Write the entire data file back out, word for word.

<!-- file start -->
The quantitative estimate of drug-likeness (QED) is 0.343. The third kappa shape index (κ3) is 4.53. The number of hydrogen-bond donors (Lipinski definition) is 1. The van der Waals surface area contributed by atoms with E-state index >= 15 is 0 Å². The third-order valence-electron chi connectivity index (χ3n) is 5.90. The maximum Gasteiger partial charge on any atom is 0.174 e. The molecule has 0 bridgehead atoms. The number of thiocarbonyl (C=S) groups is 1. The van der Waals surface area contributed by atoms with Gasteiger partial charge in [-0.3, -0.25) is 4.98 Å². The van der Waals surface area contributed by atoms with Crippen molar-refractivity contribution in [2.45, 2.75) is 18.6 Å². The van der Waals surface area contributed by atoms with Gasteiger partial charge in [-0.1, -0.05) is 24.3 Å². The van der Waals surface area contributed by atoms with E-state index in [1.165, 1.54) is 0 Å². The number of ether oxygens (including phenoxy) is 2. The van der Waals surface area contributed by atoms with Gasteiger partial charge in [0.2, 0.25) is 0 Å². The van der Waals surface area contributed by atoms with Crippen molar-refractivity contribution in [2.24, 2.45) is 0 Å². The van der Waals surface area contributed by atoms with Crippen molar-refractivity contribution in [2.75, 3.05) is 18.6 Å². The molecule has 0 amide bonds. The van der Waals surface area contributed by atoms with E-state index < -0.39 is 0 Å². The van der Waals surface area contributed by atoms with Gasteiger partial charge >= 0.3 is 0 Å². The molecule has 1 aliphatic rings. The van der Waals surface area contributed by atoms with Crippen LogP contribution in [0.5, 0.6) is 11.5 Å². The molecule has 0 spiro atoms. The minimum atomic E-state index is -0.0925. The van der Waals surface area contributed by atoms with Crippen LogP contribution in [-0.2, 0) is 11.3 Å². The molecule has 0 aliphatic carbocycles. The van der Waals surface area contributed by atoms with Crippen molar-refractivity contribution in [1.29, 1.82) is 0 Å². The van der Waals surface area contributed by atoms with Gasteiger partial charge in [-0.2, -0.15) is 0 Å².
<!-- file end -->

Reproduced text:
The quantitative estimate of drug-likeness (QED) is 0.343. The third kappa shape index (κ3) is 4.53. The number of hydrogen-bond donors (Lipinski definition) is 1. The van der Waals surface area contributed by atoms with E-state index >= 15 is 0 Å². The third-order valence-electron chi connectivity index (χ3n) is 5.90. The maximum Gasteiger partial charge on any atom is 0.174 e. The molecule has 0 bridgehead atoms. The number of thiocarbonyl (C=S) groups is 1. The van der Waals surface area contributed by atoms with Gasteiger partial charge in [-0.3, -0.25) is 4.98 Å². The van der Waals surface area contributed by atoms with Crippen molar-refractivity contribution in [2.45, 2.75) is 18.6 Å². The van der Waals surface area contributed by atoms with Gasteiger partial charge in [-0.1, -0.05) is 24.3 Å². The van der Waals surface area contributed by atoms with E-state index in [1.165, 1.54) is 0 Å². The number of ether oxygens (including phenoxy) is 2. The van der Waals surface area contributed by atoms with Gasteiger partial charge in [0.2, 0.25) is 0 Å². The van der Waals surface area contributed by atoms with Crippen molar-refractivity contribution in [2.24, 2.45) is 0 Å². The van der Waals surface area contributed by atoms with Crippen molar-refractivity contribution in [2.75, 3.05) is 18.6 Å². The molecule has 0 amide bonds. The van der Waals surface area contributed by atoms with E-state index < -0.39 is 0 Å². The van der Waals surface area contributed by atoms with Gasteiger partial charge >= 0.3 is 0 Å². The molecule has 1 aliphatic rings. The van der Waals surface area contributed by atoms with Crippen LogP contribution in [0.5, 0.6) is 11.5 Å². The molecule has 0 spiro atoms. The minimum atomic E-state index is -0.0925. The van der Waals surface area contributed by atoms with Crippen LogP contribution in [-0.2, 0) is 11.3 Å². The molecule has 0 aliphatic carbocycles. The van der Waals surface area contributed by atoms with Crippen molar-refractivity contribution in [1.29, 1.82) is 0 Å². The van der Waals surface area contributed by atoms with Gasteiger partial charge in [-0.2, -0.15) is 0 Å².